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Annotated Bibliography: Introduction

How to create an annotated bibliography

Thank you

Thank you to Caleb Puckett, Emporia State University and Vanessa Earp, Kent State University, for allowing us to borrow information from their LibGuides on Creating Annotated Bibliograpies.

What is an Annotated Bibliography?

Annotated bibliographies are descriptive and evaluative lists of resources. They may include citations to books, journal/magazine articles, web sites, or other materials. Annotated bibliographies start with a citation which is followed by a brief paragraph that describes and also evaluated the information.

A typical annotation contains the following information in approximately 150 words:

  • Author information: Who is the author? What is her/his educational/professional background? Are they qualified to write about this topic?
  • Purpose: What is the purpose of this research? Is the purpose stated or implied?  
  • Audience information: To what audience is the author writing (scholars, teachers, the general public, etc.)? Is this reflected in the author's style of writing or presentation?
  • Author bias: Does the author show any biases or make assumptions upon which the rationale of the article rests? If so, what are they?
  • Methodological information: How did the researcher obtain the data?
  • Conclusion: What conclusions does the author draw? Are these conclusions specifically stated or implied?
  • Conclusion justification: Are the conclusions justified from the research or experience? Are the conclusions in sync with the original purpose of the research and supported by the data? Are the conclusions skewed by bias?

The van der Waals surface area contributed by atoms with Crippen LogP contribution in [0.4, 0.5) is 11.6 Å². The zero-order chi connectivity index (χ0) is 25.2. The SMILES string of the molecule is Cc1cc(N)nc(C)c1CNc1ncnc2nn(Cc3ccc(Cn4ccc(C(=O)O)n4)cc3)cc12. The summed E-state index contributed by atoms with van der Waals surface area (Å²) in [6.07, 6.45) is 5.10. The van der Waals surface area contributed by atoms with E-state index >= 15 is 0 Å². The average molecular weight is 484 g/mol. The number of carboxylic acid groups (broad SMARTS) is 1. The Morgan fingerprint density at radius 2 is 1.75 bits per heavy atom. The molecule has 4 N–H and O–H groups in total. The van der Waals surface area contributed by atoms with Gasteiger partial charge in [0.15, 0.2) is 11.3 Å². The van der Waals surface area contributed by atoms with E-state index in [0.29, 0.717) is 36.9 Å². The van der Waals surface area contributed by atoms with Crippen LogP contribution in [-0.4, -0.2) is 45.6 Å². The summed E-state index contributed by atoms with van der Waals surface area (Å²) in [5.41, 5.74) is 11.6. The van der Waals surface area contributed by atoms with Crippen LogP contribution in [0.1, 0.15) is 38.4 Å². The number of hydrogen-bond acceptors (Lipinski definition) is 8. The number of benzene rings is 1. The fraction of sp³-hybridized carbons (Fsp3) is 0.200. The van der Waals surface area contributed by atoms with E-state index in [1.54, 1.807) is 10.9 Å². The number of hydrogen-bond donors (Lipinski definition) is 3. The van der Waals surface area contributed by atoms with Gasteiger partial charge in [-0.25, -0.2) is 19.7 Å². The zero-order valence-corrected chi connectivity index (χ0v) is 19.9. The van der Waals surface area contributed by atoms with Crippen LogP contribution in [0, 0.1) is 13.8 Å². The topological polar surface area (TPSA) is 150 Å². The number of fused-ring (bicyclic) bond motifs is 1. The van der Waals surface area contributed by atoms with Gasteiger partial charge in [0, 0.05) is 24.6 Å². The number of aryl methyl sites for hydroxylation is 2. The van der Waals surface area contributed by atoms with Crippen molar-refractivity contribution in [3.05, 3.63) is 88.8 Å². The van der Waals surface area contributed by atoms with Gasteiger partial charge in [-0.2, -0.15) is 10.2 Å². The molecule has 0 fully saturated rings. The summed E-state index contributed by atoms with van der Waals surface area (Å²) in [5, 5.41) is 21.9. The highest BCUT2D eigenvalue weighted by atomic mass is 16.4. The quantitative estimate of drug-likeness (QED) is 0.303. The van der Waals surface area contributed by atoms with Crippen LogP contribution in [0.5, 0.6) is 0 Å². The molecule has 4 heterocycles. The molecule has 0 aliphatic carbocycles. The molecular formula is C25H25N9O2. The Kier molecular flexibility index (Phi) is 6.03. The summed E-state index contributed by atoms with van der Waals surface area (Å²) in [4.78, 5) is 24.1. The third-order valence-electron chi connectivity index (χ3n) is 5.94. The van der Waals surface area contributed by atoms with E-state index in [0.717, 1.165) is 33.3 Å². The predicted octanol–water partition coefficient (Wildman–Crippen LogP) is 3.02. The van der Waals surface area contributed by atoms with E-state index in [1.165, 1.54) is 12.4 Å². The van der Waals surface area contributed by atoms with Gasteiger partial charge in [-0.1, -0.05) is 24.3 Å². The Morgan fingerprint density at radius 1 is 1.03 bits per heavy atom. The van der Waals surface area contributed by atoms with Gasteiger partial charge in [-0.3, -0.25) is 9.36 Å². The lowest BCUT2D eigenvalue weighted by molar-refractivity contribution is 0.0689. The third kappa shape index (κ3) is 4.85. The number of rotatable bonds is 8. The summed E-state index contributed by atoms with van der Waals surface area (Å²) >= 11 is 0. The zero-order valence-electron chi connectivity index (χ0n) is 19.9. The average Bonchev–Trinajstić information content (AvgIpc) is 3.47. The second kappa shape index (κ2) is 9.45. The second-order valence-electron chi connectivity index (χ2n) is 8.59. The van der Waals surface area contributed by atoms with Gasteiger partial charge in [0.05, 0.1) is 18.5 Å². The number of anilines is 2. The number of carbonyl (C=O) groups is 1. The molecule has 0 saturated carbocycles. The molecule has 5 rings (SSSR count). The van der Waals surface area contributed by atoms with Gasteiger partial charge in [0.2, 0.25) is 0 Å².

• Relationship to other works: How does this work compare with others cited? Does it conflict with conventional wisdom, established scholarship, government policy, etc.? 
  • Time frame: Is the work current? Is this important? How does the time in which it was written reflect on the information contained in this work

Dos and Don'ts of Writing Annotated Bibliographies

Dos:

  • Summarize the central theme or scope of the article
  • Explain how this resource ties into the purpose or idea of your project
  • Include information on the author

Don'ts:

  • Do not write a "thumbs-up/thumbs-down review
  • Do not skim the article, read it carefully before writing
  • Do not plagiarize
  • Do not copy and paste the abstract

Difference Between Annotations and Abstracts

Abstracts

  • Summarizes the work
  • Are usually short
  • Normally do not include an evaluation of the work itself

Annotations 

  • Includes an evaluation of or critical comments on the work.
  • The evaluation can include apparent biases, questions of credibility, and the originality of the research.
  • Annotation helps the reader know whether the work cited will be helpful to a specific research topic.